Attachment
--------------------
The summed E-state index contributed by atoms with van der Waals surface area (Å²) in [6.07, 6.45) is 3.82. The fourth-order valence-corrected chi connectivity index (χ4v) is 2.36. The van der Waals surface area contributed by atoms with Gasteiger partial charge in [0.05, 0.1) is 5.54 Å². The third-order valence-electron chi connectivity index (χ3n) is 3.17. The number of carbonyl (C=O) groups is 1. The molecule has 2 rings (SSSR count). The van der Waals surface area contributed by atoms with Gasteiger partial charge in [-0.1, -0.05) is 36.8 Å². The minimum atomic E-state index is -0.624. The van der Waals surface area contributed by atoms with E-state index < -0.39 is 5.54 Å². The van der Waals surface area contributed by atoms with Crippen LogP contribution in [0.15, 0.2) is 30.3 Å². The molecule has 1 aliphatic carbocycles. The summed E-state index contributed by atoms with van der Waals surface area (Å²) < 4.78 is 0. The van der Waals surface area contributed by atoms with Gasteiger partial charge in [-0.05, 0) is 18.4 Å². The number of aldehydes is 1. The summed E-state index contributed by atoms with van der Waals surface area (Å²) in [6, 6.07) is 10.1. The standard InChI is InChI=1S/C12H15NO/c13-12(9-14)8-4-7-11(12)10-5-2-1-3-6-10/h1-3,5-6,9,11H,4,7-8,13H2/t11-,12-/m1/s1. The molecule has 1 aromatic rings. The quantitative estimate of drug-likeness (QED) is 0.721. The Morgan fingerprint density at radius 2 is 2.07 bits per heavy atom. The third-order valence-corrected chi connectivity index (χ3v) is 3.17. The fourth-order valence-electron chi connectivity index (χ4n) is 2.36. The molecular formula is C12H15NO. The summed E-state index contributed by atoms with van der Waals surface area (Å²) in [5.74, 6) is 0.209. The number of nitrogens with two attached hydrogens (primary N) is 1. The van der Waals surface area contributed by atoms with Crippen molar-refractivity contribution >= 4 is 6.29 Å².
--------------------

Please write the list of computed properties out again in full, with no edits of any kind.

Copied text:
The summed E-state index contributed by atoms with van der Waals surface area (Å²) in [6.07, 6.45) is 3.82. The fourth-order valence-corrected chi connectivity index (χ4v) is 2.36. The van der Waals surface area contributed by atoms with Gasteiger partial charge in [0.05, 0.1) is 5.54 Å². The third-order valence-electron chi connectivity index (χ3n) is 3.17. The number of carbonyl (C=O) groups is 1. The molecule has 2 rings (SSSR count). The van der Waals surface area contributed by atoms with Gasteiger partial charge in [-0.1, -0.05) is 36.8 Å². The minimum atomic E-state index is -0.624. The van der Waals surface area contributed by atoms with E-state index < -0.39 is 5.54 Å². The van der Waals surface area contributed by atoms with Crippen LogP contribution in [0.15, 0.2) is 30.3 Å². The molecule has 1 aliphatic carbocycles. The summed E-state index contributed by atoms with van der Waals surface area (Å²) < 4.78 is 0. The van der Waals surface area contributed by atoms with Gasteiger partial charge in [-0.05, 0) is 18.4 Å². The number of aldehydes is 1. The summed E-state index contributed by atoms with van der Waals surface area (Å²) in [6, 6.07) is 10.1. The standard InChI is InChI=1S/C12H15NO/c13-12(9-14)8-4-7-11(12)10-5-2-1-3-6-10/h1-3,5-6,9,11H,4,7-8,13H2/t11-,12-/m1/s1. The molecule has 1 aromatic rings. The quantitative estimate of drug-likeness (QED) is 0.721. The Morgan fingerprint density at radius 2 is 2.07 bits per heavy atom. The third-order valence-corrected chi connectivity index (χ3v) is 3.17. The fourth-order valence-electron chi connectivity index (χ4n) is 2.36. The molecular formula is C12H15NO. The summed E-state index contributed by atoms with van der Waals surface area (Å²) in [5.74, 6) is 0.209. The number of nitrogens with two attached hydrogens (primary N) is 1. The van der Waals surface area contributed by atoms with Crippen molar-refractivity contribution >= 4 is 6.29 Å².